The Lakes Motel Twizel
This is the top rated 3-star hotel in Twizel
This is the top rated 3-star hotel in Twizel
Constructed in the 1960s, Twizel won’t beguile anyone with its historic charm. But that’s OK, for this town has more going for it than looks. Surrounded by lakes, Twizel’s watery environs provide endless opportunities for aquatic pursuits. Aesthetically speaking, the town may not impress, but there’s no denying that it is set in a landscape of dramatic beauty. As you gaze upon the region’s azure glaciers and admire its nightly cloak of dark, sparkling skies, it’s easy to forgive Twizel its workaday appearance, for while man may not have been kind to this town, nature has outdone herself here.
Set in the Mackenzie Basin, Twizel is located in the Canterbury Region of New Zealand’s South Island. The town is situated just outside of the famous Southern Alps area, but is still tantalisingly close for those who wish to make a foray into these famous peaks. If Twizel has a distinctly modern, low-rise feel about it, that’s because it was, in fact, only founded in 1969 as part of a greenfield scheme to develop a local hydroelectricity project. This endeavour saw workers pour into the area to build dams and dig canals as well as nearby Lake Ruataniwha. But this army of personnel, of course, needed somewhere to stay and so Twizel was quickly constructed from a series of pre-fab buildings and housing units. Centred on and surrounded by various lots and strips of parkland, this young town today serves as a regional base for those seeking to explore a fabulous local array of natural sights.
Water – along with numerous aquatic attractions – should dominate your Twizel itinerary. At Lake Ruatanwiha, just south of town, travellers will find ample opportunities for swimming, yachting, canoeing and even windsurfing. While Lake Ruatanwiha is a man-made affair, the nearby lakes of Ohau and Pukaki – located to the west and north of Twizel, respectively – have been formed by glacial melt. Hikers tracing the perimeters of these bodies of water will be entranced by their sparkling sapphire depths set among alpine surrounds. For something more sedate, the region’s rivers teem with salmon, making them the perfect place for fly fishing. But if all other activities fail to entice, travellers have only to wait until after dark to be dazzled; thanks to its lack of light pollution, night time in Twizel brings on a stellar spectacular, as all gazes turn to the heavens to enjoy the shimmer of stars in one of the clearest, darkest skies on the planet.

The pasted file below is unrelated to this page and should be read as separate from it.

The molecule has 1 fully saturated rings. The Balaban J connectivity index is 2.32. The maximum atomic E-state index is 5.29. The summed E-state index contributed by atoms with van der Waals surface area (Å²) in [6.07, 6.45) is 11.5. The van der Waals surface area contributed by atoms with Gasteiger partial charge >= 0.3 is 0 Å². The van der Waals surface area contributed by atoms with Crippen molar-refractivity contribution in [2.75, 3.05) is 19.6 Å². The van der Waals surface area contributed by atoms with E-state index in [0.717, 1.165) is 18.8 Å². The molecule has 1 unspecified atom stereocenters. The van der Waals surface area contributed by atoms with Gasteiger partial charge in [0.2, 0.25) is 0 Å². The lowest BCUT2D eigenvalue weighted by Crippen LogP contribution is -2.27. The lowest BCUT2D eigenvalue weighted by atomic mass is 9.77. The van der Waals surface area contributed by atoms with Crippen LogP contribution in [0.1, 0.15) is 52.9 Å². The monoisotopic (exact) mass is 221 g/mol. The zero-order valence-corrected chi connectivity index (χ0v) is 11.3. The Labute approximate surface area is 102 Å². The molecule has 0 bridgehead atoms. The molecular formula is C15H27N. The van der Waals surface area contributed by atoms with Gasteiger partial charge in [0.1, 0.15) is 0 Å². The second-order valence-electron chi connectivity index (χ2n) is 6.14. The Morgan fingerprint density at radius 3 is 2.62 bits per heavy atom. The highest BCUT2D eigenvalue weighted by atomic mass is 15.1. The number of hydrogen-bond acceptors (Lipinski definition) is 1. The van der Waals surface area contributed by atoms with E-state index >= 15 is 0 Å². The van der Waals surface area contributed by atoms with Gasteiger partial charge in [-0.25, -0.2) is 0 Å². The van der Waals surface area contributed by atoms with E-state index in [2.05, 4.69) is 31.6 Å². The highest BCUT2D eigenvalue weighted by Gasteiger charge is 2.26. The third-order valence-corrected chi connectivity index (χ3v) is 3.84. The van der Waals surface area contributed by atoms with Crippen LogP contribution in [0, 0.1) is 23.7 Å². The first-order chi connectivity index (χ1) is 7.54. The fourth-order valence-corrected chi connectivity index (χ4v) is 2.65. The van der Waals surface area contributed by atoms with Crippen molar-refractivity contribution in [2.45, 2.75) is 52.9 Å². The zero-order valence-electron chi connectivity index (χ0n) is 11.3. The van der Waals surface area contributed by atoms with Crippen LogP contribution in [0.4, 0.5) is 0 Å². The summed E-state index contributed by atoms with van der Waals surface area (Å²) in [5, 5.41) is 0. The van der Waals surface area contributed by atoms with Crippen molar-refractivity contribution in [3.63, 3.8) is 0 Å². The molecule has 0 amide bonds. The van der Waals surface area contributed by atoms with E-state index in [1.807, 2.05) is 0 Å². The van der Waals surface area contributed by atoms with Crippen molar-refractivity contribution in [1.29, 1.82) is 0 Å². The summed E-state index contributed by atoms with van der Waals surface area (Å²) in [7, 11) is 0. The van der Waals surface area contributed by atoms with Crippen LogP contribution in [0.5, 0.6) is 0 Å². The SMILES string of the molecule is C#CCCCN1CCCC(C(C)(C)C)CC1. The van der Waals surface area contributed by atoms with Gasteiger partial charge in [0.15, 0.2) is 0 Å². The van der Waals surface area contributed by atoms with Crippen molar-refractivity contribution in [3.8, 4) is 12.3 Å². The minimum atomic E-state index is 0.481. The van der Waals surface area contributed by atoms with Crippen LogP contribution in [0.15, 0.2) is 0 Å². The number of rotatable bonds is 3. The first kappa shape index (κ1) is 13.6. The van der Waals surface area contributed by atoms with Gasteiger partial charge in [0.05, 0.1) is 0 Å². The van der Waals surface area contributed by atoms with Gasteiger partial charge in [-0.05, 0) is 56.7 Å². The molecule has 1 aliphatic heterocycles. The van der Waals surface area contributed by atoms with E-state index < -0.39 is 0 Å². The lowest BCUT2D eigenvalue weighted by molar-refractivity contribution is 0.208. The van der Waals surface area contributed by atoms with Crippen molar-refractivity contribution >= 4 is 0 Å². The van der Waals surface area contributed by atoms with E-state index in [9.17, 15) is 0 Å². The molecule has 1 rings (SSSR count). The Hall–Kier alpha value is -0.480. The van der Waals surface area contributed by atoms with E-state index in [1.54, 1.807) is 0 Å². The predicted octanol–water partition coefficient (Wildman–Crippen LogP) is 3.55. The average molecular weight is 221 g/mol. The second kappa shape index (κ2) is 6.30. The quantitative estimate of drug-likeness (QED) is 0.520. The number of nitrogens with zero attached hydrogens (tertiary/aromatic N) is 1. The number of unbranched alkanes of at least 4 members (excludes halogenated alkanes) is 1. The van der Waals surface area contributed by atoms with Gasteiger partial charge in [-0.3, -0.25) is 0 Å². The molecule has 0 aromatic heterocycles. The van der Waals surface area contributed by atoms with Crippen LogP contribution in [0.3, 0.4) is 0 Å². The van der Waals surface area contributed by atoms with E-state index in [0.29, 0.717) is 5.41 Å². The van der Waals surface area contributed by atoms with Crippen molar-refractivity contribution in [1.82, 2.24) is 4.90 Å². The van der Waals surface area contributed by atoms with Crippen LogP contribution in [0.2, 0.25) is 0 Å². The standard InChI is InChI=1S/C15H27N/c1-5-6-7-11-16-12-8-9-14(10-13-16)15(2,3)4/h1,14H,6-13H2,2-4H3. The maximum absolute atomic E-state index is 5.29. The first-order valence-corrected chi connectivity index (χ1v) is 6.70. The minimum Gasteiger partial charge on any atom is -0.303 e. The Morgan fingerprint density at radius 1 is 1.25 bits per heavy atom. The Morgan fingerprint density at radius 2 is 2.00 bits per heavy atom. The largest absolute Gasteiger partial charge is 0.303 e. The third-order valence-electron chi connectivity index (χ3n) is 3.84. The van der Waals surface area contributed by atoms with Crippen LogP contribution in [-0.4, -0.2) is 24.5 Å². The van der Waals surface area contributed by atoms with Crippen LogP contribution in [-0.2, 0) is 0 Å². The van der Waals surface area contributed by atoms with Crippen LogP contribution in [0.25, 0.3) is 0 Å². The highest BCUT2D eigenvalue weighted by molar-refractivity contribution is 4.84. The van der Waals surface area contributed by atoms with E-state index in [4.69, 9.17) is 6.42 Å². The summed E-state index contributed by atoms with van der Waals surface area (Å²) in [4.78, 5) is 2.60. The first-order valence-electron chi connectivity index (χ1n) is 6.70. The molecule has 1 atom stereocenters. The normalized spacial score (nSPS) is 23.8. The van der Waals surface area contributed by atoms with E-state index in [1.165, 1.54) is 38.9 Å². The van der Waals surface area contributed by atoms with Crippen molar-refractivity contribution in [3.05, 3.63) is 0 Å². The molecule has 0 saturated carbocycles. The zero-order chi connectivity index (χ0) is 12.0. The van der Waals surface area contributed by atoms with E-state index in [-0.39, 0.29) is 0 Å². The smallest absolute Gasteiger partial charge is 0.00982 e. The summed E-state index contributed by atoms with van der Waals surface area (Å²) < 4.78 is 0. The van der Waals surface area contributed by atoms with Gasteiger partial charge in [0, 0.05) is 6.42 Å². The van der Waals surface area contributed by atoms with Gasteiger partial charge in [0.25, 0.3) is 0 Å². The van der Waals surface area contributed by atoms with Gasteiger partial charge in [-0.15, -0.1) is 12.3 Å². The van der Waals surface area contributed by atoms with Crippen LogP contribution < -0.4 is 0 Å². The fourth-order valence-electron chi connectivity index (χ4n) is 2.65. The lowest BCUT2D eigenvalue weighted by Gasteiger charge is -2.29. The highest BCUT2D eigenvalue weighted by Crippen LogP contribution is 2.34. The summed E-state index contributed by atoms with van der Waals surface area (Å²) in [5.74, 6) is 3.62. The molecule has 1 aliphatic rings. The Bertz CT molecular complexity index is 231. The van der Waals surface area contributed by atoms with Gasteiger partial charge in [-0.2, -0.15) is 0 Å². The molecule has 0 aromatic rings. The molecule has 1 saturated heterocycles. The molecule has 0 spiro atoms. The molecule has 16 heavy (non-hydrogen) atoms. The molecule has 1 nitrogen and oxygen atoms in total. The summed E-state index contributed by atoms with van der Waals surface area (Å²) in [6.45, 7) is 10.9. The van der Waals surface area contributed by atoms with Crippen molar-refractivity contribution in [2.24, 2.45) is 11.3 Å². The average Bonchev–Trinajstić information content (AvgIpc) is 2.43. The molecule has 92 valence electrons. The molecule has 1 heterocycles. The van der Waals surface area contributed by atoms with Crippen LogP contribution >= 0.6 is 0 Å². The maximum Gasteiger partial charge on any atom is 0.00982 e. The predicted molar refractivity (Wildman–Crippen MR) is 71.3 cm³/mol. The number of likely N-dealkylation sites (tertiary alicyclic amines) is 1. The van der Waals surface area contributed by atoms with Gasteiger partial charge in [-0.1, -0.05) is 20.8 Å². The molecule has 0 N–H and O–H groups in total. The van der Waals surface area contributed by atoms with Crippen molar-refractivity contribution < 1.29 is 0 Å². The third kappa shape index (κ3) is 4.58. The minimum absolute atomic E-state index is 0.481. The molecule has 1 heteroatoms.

Twizel is most notable as the gateway to New Zealand’s to Southern Alps, a mountainous region that stretches nearly the entire length of the South Island. The town makes a handy base for those who want to take in Aoraki/Mount Cook and the Tasman Glacier, two of the area’s most famous attractions. The former peak is located approximately 35 miles from town just beyond Lake Pukaki, while the latter sight is situated just to the east of the mountain. While it is popular with serious climbers, Aoraki/Mount Cook National Park – the land in which both attractions are located – also features numerous walking trails, perfect for those who just want to take in the reserve’s striking flora and fauna. If you’re lucky, you might spot a kea, the world’s only alpine parrot. For a truly unique experience, head to the nearby Tasman Glacier to see bobbing icebergs floating in the azure waters of its terminal lake.
When it comes to eats and accommodation, Twizel keeps things simple. The majority of the town's restaurants, cafés, bars and bakeries are located just off of Tasman Road on Market Place. Here, travellers will find a good mix of options; in addition to simple cafés and bistros serving typical New Zealand and British-style fare, there are also a couple of Thai and pan-Asian options. Those who'd prefer to eschew big-name chain franchises will be pleased to note that Twizel's eateries are mostly one-off independent affairs. In terms of sleeping and accommodation, just as with its restaurants, Twizel's hotels, lodges and motels are concentrated in and around the central Tasman Road/Market Place area. On the outskirts of town, visitors will find a sprinkling of B&Bs as well as a camping ground or two. But if you're after an alternative to Twizel's hotel-style accommodation, head out of town toward Aoraki/Mount Cook for a selection of retreats on the shores of Lake Pukaki.